Friday, January 11, 2019

Shabbat-O-Gram for January 11


Shabbat Shalom!

Join Cantor Fishman and myself for services this evening at 7:30, and then for Shabbat-in-the-Round tomorrow at 9:45 (and come a little earlier for breakfast).  Sunday is our Tu B'Shevat Ice Cream Seder at our Religious School.  Parents are most welcome to join us - and learn about one of my favorite Jewish holidays.  On Sunday we will also be having our bone marrow registration drive.

About 25 attended the inaugural session of our new sneak-preview class yesterday, in anticipation of my upcoming book.  Among other things, we watched and discussed this highly entertaining 10-minute video:

The Making of a Mensch
The Making of a Mensch

You can still join the class, as each session will be self-contained.  At each of these sessions, we'll be looking at different sections of the book and fleshing out some of the underlying Jewish values explored.  The class is free, but please register by contacting Ellen in our office, at

The Exodus Starts Here

This classic quote from Michael Walzer's "Exodus and Revolution"seems particularly timely during the week when the Exodus narrative is read in the Torah, and with dramatic events swirling all around us:


New Holocaust Film at the Avon

If you've seen movies at Stamford's Avon Theater, you might have noticed that Temple Beth El is listed as a community partner.  Well, partnership has it's privileges.

The Avon will be presenting a special sneak preview screening of  

Post-film Q&A with director Claus Räfle
and special guest Hanni Lévy
Thursday, January 24 at 7:30 pm
We can get a special group rate of $8 if more than 20 are interested.  Let me know if you are.  In any event, this seems like a film worth seeing.
While Goebbels infamously declared Berlin "free of Jews" in 1943, 1,700 managed to survive in the Nazi capital. Claus Räfle's gripping docudrama traces the stories of four real-life survivors who learned to hide in plain sight. Moving between cinemas, cafés and safe houses, they dodged Nazi officials and a dense network of spies and informants. Yet their prudence was at odds with their youthful recklessness, prompting them to join the resistance, forge passports, or pose as Aryan war widows. Masterfully weaving these story threads together, THE INVISIBLES is a testament to the resourcefulness, willpower and sheer chance needed to survive against incredible odds.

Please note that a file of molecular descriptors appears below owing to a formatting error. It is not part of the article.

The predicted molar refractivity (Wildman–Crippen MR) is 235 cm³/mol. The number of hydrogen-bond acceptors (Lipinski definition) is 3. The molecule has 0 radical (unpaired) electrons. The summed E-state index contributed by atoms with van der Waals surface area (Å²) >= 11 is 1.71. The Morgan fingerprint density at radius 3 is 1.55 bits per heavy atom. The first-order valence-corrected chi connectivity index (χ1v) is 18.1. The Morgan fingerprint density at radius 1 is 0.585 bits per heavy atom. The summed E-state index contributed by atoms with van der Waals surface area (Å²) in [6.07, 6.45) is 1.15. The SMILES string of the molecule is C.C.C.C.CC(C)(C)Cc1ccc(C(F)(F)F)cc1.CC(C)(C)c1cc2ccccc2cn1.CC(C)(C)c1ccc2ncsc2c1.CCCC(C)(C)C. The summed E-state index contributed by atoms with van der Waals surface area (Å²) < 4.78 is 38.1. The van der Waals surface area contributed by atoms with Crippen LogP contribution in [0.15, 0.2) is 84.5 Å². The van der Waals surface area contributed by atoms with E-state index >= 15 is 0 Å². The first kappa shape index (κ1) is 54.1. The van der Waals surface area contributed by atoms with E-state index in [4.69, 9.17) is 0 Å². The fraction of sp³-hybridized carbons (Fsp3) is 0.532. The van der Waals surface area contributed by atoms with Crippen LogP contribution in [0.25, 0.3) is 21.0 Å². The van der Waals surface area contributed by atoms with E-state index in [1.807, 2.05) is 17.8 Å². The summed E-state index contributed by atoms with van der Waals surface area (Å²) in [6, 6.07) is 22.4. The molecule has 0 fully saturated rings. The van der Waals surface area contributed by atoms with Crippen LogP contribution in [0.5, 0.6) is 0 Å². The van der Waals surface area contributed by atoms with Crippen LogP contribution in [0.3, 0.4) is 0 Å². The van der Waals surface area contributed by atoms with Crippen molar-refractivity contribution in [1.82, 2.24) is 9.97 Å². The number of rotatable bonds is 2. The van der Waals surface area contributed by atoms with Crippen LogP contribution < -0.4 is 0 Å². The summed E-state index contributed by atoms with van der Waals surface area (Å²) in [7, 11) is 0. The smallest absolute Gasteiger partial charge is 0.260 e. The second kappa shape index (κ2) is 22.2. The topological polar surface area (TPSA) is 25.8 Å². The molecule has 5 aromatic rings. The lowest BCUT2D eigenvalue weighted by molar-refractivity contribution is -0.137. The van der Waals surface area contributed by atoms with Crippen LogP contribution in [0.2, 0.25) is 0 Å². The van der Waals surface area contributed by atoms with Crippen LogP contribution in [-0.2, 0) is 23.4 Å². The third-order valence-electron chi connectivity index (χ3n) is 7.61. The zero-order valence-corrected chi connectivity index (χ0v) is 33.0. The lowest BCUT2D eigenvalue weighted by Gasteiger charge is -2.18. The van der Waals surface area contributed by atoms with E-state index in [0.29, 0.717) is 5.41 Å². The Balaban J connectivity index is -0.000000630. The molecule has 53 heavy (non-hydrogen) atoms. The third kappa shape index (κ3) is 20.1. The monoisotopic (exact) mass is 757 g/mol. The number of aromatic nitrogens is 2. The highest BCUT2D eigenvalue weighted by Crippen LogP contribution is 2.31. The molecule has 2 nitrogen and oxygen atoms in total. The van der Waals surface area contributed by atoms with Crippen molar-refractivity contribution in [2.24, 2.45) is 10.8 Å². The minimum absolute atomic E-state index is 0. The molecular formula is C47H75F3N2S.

Not Rated | In German with English subtitles | 110 minutes
Hanni Lévy, who is portrayed in THE INVISIBLES by actress Alice Dwyer, was born in 1924 in Berlin-Tempelhof. Starting in 1931 she lived with her parents in Kreuzberg. Her father died in 1940 of complications from forced labor, followed by her mother two years later. Soon afterward seventeen-year-old Hanni managed to escape arrest. With the help of non-Jewish acquaintances, she went into hiding in Berlin. She found refuge with a ticket seller at the Nollendorfplatz cinema, who also housed her in her apartment until the liberation of Berlin. Lévy has been living in Paris since 1946.

Claus Räfle has directed over forty feature-length documentaries for television. His political satire DER KANDIDAT, received honorable mention at the Max Ophüls Awards. DIE HEFTMACHER received the Grimme Award, a top award for television journalism. His documentaries BLITZHOCHZEIT IN DÄNEMARK and DIE STUNDE DAVOR each received nominations for Best German TV Documentary from the Prix Europa.

Shabbat Shalom

Rabbi Joshua Hammerman

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